There are also weekly video catch-ups where you can ask your questions and get an answer from Kasey, which may include screen-shares and tutorials if that's appropriate. I found these useful to watch even if I didn't have a specific question of my own and I still learn lots from listening to the answers to other people's questions.
There is lifetime access to the course content - which I really appreciate if want to refer back to something or get a little refresher - and if something changes in the world of SVG designing that we really should know about, Kasey lets us know - another worry that we don't have to worry about...
And a friendly Facebook group where fellow students ask and answer questions about designing and selling your designs - admin are always on hand to help here too, which is much appreciated.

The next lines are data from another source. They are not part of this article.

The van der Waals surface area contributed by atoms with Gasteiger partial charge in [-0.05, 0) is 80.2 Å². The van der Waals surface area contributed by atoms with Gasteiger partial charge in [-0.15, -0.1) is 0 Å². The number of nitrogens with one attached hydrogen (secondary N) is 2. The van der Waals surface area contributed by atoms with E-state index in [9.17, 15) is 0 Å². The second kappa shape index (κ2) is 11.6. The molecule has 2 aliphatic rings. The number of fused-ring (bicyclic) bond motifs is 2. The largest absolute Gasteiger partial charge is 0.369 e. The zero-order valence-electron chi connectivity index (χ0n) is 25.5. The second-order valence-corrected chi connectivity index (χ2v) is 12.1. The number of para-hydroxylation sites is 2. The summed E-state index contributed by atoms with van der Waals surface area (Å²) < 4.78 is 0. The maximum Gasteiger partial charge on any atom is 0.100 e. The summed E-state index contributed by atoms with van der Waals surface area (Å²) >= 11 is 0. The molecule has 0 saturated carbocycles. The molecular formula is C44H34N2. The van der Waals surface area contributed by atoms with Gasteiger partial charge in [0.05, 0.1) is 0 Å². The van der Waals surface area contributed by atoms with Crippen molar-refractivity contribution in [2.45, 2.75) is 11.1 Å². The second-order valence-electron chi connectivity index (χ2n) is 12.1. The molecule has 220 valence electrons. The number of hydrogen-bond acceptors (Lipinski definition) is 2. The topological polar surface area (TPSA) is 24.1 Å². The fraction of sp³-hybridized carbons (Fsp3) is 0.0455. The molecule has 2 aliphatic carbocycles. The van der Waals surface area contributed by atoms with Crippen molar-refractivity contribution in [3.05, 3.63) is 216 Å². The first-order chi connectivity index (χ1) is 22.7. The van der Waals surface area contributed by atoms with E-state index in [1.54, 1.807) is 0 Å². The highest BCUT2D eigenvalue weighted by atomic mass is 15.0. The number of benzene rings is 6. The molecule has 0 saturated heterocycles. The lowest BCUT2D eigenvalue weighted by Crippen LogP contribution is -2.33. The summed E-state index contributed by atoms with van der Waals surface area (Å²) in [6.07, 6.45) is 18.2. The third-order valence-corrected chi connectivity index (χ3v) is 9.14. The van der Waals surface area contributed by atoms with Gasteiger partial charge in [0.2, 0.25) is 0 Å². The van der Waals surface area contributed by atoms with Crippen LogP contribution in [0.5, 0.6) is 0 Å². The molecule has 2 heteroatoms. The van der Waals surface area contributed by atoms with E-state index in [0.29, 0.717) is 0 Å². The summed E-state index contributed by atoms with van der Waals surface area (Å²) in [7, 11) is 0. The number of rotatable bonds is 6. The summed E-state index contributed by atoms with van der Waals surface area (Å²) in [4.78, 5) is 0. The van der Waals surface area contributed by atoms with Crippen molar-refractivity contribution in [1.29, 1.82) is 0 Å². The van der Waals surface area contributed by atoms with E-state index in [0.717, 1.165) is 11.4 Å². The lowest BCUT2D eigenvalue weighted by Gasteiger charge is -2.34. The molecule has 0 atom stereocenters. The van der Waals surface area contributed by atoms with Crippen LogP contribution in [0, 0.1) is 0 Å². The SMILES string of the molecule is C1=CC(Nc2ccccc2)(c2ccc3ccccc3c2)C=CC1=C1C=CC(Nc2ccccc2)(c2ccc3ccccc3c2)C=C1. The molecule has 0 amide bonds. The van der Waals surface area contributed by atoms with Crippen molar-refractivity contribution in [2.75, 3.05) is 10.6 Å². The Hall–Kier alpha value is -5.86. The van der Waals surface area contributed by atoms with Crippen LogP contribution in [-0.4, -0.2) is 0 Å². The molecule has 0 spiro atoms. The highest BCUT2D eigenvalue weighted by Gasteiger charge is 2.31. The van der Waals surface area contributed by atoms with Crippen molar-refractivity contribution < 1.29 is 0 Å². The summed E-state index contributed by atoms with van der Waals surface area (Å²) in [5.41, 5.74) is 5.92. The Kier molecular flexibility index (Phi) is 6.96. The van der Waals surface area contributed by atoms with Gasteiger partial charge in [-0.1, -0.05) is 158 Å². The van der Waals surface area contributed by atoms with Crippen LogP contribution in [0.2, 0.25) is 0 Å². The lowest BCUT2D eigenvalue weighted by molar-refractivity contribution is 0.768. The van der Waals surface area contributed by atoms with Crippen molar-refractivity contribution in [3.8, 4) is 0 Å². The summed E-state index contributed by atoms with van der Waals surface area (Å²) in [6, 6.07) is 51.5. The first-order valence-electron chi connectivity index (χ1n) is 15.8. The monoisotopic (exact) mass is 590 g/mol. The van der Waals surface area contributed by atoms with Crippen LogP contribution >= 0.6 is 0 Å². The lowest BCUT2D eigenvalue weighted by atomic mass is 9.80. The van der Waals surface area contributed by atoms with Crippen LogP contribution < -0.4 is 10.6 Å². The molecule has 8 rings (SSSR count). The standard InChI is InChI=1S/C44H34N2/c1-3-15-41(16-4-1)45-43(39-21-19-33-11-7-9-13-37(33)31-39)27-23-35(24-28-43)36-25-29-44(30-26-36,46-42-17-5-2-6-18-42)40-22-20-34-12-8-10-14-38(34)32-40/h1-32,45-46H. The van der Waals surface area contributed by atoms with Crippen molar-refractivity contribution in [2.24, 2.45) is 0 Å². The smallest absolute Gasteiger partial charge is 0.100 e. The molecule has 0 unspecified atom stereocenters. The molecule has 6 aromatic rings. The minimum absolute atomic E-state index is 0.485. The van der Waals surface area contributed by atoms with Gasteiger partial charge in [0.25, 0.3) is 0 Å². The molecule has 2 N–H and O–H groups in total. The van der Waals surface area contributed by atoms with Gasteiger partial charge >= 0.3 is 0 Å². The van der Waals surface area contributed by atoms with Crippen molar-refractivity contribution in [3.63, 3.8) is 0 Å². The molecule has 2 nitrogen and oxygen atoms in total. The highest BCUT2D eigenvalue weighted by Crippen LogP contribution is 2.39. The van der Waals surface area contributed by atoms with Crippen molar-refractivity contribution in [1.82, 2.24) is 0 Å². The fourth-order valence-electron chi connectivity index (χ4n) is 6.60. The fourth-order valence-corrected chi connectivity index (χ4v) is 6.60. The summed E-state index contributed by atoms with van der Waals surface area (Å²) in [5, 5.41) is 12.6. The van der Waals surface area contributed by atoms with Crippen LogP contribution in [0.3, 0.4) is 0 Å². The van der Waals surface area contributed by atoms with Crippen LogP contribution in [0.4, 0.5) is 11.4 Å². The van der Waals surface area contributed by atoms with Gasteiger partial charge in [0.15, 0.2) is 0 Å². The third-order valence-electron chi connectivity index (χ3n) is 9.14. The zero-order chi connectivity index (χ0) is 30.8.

It took me about a month to 6 weeks working through the course, part-time - you can go totally at your own pace, though, and loop back to anything you want to revisit, which I did a lot, and still sometimes do now.
Kasey's How to Design SVGs for Cricut and Silhouette course includes:
Find out more about the Designing for Cricut & Silhouette course here!
Kasey tends to open the 'live launch' enrollment for her courses just once or twice a year - but if the course isn't open at the moment, don't despair as she does have lots of free help, blog posts and guides on her website and you can sign up to the waitlist or watch a free masterclass that's the gateway to the main designing course.
If you're more into Glowforge than Cricut and Silhouette, Kasey also runs a similar design course for Glowforge users - I haven't done that course, but if you think that's more your thing, you can find out about that here...
I can also highly recommend Kasey's 'Etsy Digital Success' course which I took after the designing course - it's helpful as it has good ideas and techniques that are specific to selling SVG files on Etsy and covers the pre-launch phase, launching, what to do after launching, and how to build your brand off Etsy too - more details here!